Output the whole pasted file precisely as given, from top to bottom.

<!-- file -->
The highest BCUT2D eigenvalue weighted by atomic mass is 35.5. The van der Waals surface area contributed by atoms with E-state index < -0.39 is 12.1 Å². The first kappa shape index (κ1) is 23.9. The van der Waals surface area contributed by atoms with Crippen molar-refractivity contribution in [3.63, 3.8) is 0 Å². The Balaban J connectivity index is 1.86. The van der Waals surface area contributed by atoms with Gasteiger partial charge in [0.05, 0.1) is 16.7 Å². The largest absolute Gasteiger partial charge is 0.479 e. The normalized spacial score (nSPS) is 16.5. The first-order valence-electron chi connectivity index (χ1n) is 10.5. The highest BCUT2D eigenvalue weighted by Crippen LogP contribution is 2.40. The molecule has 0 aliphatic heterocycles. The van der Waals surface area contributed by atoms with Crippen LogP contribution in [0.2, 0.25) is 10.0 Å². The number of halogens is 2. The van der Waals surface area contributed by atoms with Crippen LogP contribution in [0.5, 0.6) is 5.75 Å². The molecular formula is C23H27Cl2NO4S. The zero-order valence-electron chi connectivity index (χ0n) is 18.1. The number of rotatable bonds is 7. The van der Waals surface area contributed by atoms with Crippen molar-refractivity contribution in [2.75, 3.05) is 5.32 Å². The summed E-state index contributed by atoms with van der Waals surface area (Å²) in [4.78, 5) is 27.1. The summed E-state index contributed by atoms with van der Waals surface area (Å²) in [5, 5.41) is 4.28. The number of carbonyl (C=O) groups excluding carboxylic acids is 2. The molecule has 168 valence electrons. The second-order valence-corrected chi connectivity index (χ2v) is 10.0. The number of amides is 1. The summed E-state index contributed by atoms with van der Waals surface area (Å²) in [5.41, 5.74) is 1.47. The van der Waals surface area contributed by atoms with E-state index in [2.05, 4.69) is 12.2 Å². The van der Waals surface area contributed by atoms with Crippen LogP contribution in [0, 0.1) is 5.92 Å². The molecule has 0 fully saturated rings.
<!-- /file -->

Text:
The highest BCUT2D eigenvalue weighted by atomic mass is 35.5. The van der Waals surface area contributed by atoms with E-state index < -0.39 is 12.1 Å². The first kappa shape index (κ1) is 23.9. The van der Waals surface area contributed by atoms with Crippen molar-refractivity contribution in [3.63, 3.8) is 0 Å². The Balaban J connectivity index is 1.86. The van der Waals surface area contributed by atoms with Gasteiger partial charge in [0.05, 0.1) is 16.7 Å². The largest absolute Gasteiger partial charge is 0.479 e. The normalized spacial score (nSPS) is 16.5. The first-order valence-electron chi connectivity index (χ1n) is 10.5. The highest BCUT2D eigenvalue weighted by Crippen LogP contribution is 2.40. The molecule has 0 aliphatic heterocycles. The van der Waals surface area contributed by atoms with Crippen LogP contribution in [0.2, 0.25) is 10.0 Å². The number of halogens is 2. The van der Waals surface area contributed by atoms with Crippen LogP contribution in [0.5, 0.6) is 5.75 Å². The molecular formula is C23H27Cl2NO4S. The zero-order valence-electron chi connectivity index (χ0n) is 18.1. The number of rotatable bonds is 7. The van der Waals surface area contributed by atoms with Crippen molar-refractivity contribution in [2.75, 3.05) is 5.32 Å². The summed E-state index contributed by atoms with van der Waals surface area (Å²) in [4.78, 5) is 27.1. The summed E-state index contributed by atoms with van der Waals surface area (Å²) in [5, 5.41) is 4.28. The number of carbonyl (C=O) groups excluding carboxylic acids is 2. The molecule has 168 valence electrons. The second-order valence-corrected chi connectivity index (χ2v) is 10.0. The number of amides is 1. The summed E-state index contributed by atoms with van der Waals surface area (Å²) in [5.41, 5.74) is 1.47. The van der Waals surface area contributed by atoms with E-state index in [2.05, 4.69) is 12.2 Å². The van der Waals surface area contributed by atoms with Crippen LogP contribution in [0, 0.1) is 5.92 Å². The molecule has 0 fully saturated rings.